Span of Vectors

The definitions of the span of vectors are presented including with examples and their solutions


Space Spanned by Vectors

If vectors Vectors u1, u2, ..., un are in a vector space V , then the set W of all linear combinations of these vectors is a subspace of V and is called the span of the vectors Vectors u1, u2, ..., un.
We also say that the vectors Vectors u1, u2, ..., un span W which may be written as
Span W .

Examples with Solutions

Example 1
Show that the vectors Vectors u1=[1 , 5] and Vectors u2=[-1 , 2] span the vector space 2.
Solution to Example 1
A vector in the space 2 is of the form Vectors [a , b] where a and b can take any value in the set of real numbers .
To show that the vectors u1 and u2 span 2, we need to show that any vector Vectors [a , b] in 2 is a linear combinations of the vectors u1 and u2. We therefore need to show that we can find the scalars r1 and r2 such that
Vector [a , b] as a Linear Combination of u1 and u2 \( \) \( \) \( \) \( \)
for any values of \( a \) and \( b \).
Scalar multiply and add the vectors on the right side in the above equation
\( \begin{bmatrix} a \\ b \\ \end{bmatrix} = \begin{bmatrix} r_1 - r_2\\ 5 r_1 + 2 r_2 \\ \end{bmatrix} \)         (I)
Solve the above for \( r_1 \) and \( r_2 \) using any method. Here we use the method of elimination
Multiply all terms of the top equation by \( 2 \)
\( \begin{bmatrix} 2 a \\ b \\ \end{bmatrix} = \begin{bmatrix} 2 r_1 - 2 r_2\\ 5 r_1 + 2 r_2 \\ \end{bmatrix} \)
Add the two equations to eliminate \( r_2 \) and place the result in place of the second equation to obtain the system
\( \begin{bmatrix} 2 a \\ b + 2 a \\ \end{bmatrix} = \begin{bmatrix} 2 r_1 - 2 r_2\\ 7 r_1 \\ \end{bmatrix} \)
Solve for \( r_1\)
\( r_1 = \dfrac{b + 2 a}{7} \)
From the top equation in the system (I) above, we can write
\( r_2 = r_1 - a = \dfrac{b + 2 a}{7} - a = \dfrac{b-5a}{7} \)
We have proved that any vector \( \begin{bmatrix} a \\ b \\ \end{bmatrix} \) in \( \mathbb{R}^2\) may be expressed as a linear combination of \( \textbf{u}_1 \) and \( \textbf{u}_2 \) and therefore \( \textbf{u}_1 \) and \( \textbf{u}_2 \) span \( \mathbb{R}^2\).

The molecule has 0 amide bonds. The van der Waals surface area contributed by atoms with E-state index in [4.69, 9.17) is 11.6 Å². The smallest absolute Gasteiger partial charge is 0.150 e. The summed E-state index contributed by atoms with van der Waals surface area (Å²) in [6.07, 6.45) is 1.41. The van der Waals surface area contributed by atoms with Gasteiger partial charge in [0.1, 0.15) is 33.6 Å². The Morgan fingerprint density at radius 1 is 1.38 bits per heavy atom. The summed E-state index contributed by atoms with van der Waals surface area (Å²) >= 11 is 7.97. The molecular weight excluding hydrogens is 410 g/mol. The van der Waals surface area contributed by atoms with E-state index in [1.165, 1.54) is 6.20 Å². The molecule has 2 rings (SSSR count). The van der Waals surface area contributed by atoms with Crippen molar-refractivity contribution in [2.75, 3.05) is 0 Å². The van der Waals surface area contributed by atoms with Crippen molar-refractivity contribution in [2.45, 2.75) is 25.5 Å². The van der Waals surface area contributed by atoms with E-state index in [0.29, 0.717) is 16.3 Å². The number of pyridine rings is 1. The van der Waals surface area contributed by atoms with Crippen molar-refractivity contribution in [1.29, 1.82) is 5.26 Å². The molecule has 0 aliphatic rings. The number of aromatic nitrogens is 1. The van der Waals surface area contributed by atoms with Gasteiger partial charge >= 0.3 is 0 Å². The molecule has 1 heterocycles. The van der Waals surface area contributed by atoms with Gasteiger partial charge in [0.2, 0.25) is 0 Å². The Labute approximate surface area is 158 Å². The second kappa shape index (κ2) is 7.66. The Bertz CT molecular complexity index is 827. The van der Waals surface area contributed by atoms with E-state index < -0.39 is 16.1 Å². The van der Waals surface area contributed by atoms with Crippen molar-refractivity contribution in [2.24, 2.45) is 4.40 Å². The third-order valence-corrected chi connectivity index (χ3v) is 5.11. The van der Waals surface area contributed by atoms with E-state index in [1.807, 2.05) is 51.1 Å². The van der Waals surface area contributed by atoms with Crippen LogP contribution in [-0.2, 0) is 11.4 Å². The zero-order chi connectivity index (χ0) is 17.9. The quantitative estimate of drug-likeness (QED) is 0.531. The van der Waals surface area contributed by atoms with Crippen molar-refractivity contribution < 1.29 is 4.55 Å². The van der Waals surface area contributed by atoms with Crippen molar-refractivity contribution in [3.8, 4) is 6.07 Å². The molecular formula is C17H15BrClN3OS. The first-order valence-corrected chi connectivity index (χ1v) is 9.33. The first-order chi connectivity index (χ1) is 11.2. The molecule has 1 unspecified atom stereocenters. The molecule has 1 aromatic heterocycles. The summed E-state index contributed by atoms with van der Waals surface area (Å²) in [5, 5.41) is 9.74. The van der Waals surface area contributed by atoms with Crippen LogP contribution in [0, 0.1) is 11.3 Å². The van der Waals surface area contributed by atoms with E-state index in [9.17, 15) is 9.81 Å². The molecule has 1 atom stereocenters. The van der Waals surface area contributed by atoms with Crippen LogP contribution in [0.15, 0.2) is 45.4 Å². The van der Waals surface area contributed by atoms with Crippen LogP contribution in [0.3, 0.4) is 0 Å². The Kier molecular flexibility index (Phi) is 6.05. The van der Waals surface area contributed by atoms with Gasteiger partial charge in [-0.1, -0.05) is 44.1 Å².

Example 2
Show that the vectors \( \textbf{u}_1 = \begin{bmatrix} 1 \\ -2\\ \end{bmatrix} \) and \( \textbf{u}_2 = \begin{bmatrix} 2 \\ -4\\ \end{bmatrix} \) DO NOT span the vector space \( \mathbb{R}^2\)
Solution to Example 2
We need to show that we cannot find scalars \( r_1 \) and \( r_2 \) for any real numbers \( a \) and \( b \) such that
\( \begin{bmatrix} a \\ b \\ \end{bmatrix} = r_1 \begin{bmatrix} 1 \\ -2\\ \end{bmatrix} + r_2 \begin{bmatrix} 2 \\ -4\\ \end{bmatrix} \)
Scalar multiply and add the terms on the right side
\( \begin{bmatrix} a \\ b \\ \end{bmatrix} = \begin{bmatrix} r_1 + 2 r_2 \\ -2 r_1 - 4 r_2\\ \end{bmatrix} \)
Multiply the top equation by \( 2 \)
\( \begin{bmatrix} 2 a \\ b \\ \end{bmatrix} = \begin{bmatrix} 2 r_1 + 4 r_2 \\ -2 r_1 - 4 r_2\\ \end{bmatrix} \)
Add the two equations and place the result in the bottom
\( \begin{bmatrix} 2 a \\ 2a + b \\ \end{bmatrix} = \begin{bmatrix} 2 r_1 + 4 r_2 \\ 0\\ \end{bmatrix} \)
The last equation shows the there are no solutions if \( a \) and \( b \) are such that \( 2a + b \ne 0 \). Hence the given vectors do not span \( \mathbb{R}^2\).



Example 3
Show that the vectors \( \textbf{u}_1 = \begin{bmatrix} 1 \\ 0\\ 0 \end{bmatrix} \) and \( \textbf{u}_2 = \begin{bmatrix} 0 \\ 1\\ 0 \end{bmatrix} \) and \( \textbf{u}_3 = \begin{bmatrix} 0 \\ 0\\ 1 \end{bmatrix} \) span the vector space \( \mathbb{R}^3\)
Solution to Example 3
To show that the vectors \( \textbf{u}_1 , \textbf{u}_2 \) and \( \textbf{u}_3 \) span \( \mathbb{R}^3\), we need to show that any vector \( \begin{bmatrix} a \\ b \\ c \end{bmatrix} \) in \( \mathbb{R}^3\) is a linear combination of the vectors \( \textbf{u}_1 \), \( \textbf{u}_2 \) and \( \textbf{u}_3 \). We therefore need to show that we can find the scalars \( r_1 \), \( r_2 \) and \( r_3 \) such that
\( \begin{bmatrix} a \\ b \\ c \end{bmatrix} = r_1 \begin{bmatrix} 1 \\ 0\\ 0 \end{bmatrix} + r_2 \begin{bmatrix} 0\\ 1\\ 0 \end{bmatrix} + r_3 \begin{bmatrix} 0\\ 0\\ 1 \end{bmatrix} \)
for any values of \( a \), \( b \) and \( c \).